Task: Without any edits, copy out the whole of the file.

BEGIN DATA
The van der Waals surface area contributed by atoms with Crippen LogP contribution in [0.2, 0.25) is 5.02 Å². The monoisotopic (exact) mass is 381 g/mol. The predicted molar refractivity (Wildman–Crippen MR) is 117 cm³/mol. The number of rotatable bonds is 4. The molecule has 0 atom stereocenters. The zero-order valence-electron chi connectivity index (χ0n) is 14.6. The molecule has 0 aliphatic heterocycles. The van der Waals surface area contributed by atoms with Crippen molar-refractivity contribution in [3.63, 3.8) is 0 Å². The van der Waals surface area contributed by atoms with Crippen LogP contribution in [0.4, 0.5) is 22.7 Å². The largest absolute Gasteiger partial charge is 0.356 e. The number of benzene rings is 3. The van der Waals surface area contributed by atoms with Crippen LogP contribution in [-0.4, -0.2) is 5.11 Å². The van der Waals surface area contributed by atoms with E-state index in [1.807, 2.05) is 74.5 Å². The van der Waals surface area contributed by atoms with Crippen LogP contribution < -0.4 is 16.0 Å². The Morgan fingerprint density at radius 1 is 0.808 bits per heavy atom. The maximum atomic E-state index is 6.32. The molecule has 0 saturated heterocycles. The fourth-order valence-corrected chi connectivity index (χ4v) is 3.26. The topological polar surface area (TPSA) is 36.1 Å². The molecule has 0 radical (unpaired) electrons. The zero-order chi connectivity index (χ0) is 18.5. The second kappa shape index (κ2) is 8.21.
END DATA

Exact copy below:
The van der Waals surface area contributed by atoms with Crippen LogP contribution in [0.2, 0.25) is 5.02 Å². The monoisotopic (exact) mass is 381 g/mol. The predicted molar refractivity (Wildman–Crippen MR) is 117 cm³/mol. The number of rotatable bonds is 4. The molecule has 0 atom stereocenters. The zero-order valence-electron chi connectivity index (χ0n) is 14.6. The molecule has 0 aliphatic heterocycles. The van der Waals surface area contributed by atoms with Crippen molar-refractivity contribution in [3.63, 3.8) is 0 Å². The van der Waals surface area contributed by atoms with Crippen LogP contribution in [0.4, 0.5) is 22.7 Å². The largest absolute Gasteiger partial charge is 0.356 e. The number of benzene rings is 3. The van der Waals surface area contributed by atoms with Crippen LogP contribution in [-0.4, -0.2) is 5.11 Å². The van der Waals surface area contributed by atoms with E-state index in [1.807, 2.05) is 74.5 Å². The van der Waals surface area contributed by atoms with Crippen LogP contribution < -0.4 is 16.0 Å². The Morgan fingerprint density at radius 1 is 0.808 bits per heavy atom. The maximum atomic E-state index is 6.32. The molecule has 0 saturated heterocycles. The fourth-order valence-corrected chi connectivity index (χ4v) is 3.26. The topological polar surface area (TPSA) is 36.1 Å². The molecule has 0 radical (unpaired) electrons. The zero-order chi connectivity index (χ0) is 18.5. The second kappa shape index (κ2) is 8.21.